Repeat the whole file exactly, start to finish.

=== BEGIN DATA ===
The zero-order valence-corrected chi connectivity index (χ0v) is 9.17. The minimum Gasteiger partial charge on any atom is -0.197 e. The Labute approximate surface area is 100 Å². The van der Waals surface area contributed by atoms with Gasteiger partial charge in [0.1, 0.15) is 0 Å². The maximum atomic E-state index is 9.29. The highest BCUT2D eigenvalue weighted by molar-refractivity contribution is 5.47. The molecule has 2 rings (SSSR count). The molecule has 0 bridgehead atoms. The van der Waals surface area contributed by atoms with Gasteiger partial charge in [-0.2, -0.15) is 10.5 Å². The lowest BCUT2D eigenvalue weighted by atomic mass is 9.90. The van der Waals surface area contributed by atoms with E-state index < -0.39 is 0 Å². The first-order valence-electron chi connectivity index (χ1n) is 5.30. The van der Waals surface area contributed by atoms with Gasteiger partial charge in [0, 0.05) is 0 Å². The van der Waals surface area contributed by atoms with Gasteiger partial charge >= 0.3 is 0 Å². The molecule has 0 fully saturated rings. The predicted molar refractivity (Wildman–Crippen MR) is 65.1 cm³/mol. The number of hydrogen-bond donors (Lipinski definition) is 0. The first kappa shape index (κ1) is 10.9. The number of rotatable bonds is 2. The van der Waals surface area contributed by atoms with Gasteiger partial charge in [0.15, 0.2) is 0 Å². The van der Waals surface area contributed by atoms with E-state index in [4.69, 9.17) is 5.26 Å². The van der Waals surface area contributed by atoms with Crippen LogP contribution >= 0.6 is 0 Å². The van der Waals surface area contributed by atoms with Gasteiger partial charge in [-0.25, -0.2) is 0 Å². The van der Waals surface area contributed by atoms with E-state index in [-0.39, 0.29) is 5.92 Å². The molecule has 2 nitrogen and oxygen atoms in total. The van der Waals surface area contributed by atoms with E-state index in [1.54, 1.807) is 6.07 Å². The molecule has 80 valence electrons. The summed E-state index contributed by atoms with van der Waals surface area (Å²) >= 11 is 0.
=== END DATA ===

The zero-order valence-corrected chi connectivity index (χ0v) is 9.17. The minimum Gasteiger partial charge on any atom is -0.197 e. The Labute approximate surface area is 100 Å². The van der Waals surface area contributed by atoms with Gasteiger partial charge in [0.1, 0.15) is 0 Å². The maximum atomic E-state index is 9.29. The highest BCUT2D eigenvalue weighted by molar-refractivity contribution is 5.47. The molecule has 2 rings (SSSR count). The molecule has 0 bridgehead atoms. The van der Waals surface area contributed by atoms with Gasteiger partial charge in [-0.2, -0.15) is 10.5 Å². The lowest BCUT2D eigenvalue weighted by atomic mass is 9.90. The van der Waals surface area contributed by atoms with E-state index < -0.39 is 0 Å². The first-order valence-electron chi connectivity index (χ1n) is 5.30. The van der Waals surface area contributed by atoms with Gasteiger partial charge in [0, 0.05) is 0 Å². The van der Waals surface area contributed by atoms with Gasteiger partial charge >= 0.3 is 0 Å². The molecule has 0 fully saturated rings. The predicted molar refractivity (Wildman–Crippen MR) is 65.1 cm³/mol. The number of hydrogen-bond donors (Lipinski definition) is 0. The first kappa shape index (κ1) is 10.9. The number of rotatable bonds is 2. The van der Waals surface area contributed by atoms with Gasteiger partial charge in [0.15, 0.2) is 0 Å². The van der Waals surface area contributed by atoms with E-state index in [4.69, 9.17) is 5.26 Å². The van der Waals surface area contributed by atoms with Crippen LogP contribution >= 0.6 is 0 Å². The van der Waals surface area contributed by atoms with Gasteiger partial charge in [-0.25, -0.2) is 0 Å². The van der Waals surface area contributed by atoms with E-state index in [-0.39, 0.29) is 5.92 Å². The molecule has 2 nitrogen and oxygen atoms in total. The van der Waals surface area contributed by atoms with E-state index in [1.54, 1.807) is 6.07 Å². The molecule has 80 valence electrons. The summed E-state index contributed by atoms with van der Waals surface area (Å²) >= 11 is 0.